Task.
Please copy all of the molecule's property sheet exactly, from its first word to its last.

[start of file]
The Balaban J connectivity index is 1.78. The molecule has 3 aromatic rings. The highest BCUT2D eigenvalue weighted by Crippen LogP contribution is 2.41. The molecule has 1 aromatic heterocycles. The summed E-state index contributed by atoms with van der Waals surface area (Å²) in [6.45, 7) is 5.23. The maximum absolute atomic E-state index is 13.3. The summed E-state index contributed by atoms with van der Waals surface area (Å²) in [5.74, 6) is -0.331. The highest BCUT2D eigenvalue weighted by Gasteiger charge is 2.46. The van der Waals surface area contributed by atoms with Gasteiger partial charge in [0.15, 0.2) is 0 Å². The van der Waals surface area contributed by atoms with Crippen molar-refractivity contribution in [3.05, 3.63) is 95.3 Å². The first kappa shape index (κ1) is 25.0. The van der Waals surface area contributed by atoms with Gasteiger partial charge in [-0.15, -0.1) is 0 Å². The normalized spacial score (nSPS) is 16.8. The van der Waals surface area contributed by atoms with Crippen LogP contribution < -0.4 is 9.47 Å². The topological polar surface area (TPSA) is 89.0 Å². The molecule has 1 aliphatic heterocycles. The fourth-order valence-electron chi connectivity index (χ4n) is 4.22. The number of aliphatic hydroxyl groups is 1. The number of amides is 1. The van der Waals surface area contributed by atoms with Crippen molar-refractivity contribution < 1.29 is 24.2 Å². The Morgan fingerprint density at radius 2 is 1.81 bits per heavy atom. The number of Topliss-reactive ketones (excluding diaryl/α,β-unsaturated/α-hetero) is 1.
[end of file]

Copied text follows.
The Balaban J connectivity index is 1.78. The molecule has 3 aromatic rings. The highest BCUT2D eigenvalue weighted by Crippen LogP contribution is 2.41. The molecule has 1 aromatic heterocycles. The summed E-state index contributed by atoms with van der Waals surface area (Å²) in [6.45, 7) is 5.23. The maximum absolute atomic E-state index is 13.3. The summed E-state index contributed by atoms with van der Waals surface area (Å²) in [5.74, 6) is -0.331. The highest BCUT2D eigenvalue weighted by Gasteiger charge is 2.46. The van der Waals surface area contributed by atoms with Gasteiger partial charge in [0.15, 0.2) is 0 Å². The van der Waals surface area contributed by atoms with Crippen molar-refractivity contribution in [3.05, 3.63) is 95.3 Å². The first kappa shape index (κ1) is 25.0. The van der Waals surface area contributed by atoms with Gasteiger partial charge in [-0.15, -0.1) is 0 Å². The normalized spacial score (nSPS) is 16.8. The van der Waals surface area contributed by atoms with Crippen LogP contribution < -0.4 is 9.47 Å². The topological polar surface area (TPSA) is 89.0 Å². The molecule has 1 aliphatic heterocycles. The fourth-order valence-electron chi connectivity index (χ4n) is 4.22. The number of aliphatic hydroxyl groups is 1. The number of amides is 1. The van der Waals surface area contributed by atoms with Crippen molar-refractivity contribution < 1.29 is 24.2 Å². The Morgan fingerprint density at radius 2 is 1.81 bits per heavy atom. The number of Topliss-reactive ketones (excluding diaryl/α,β-unsaturated/α-hetero) is 1.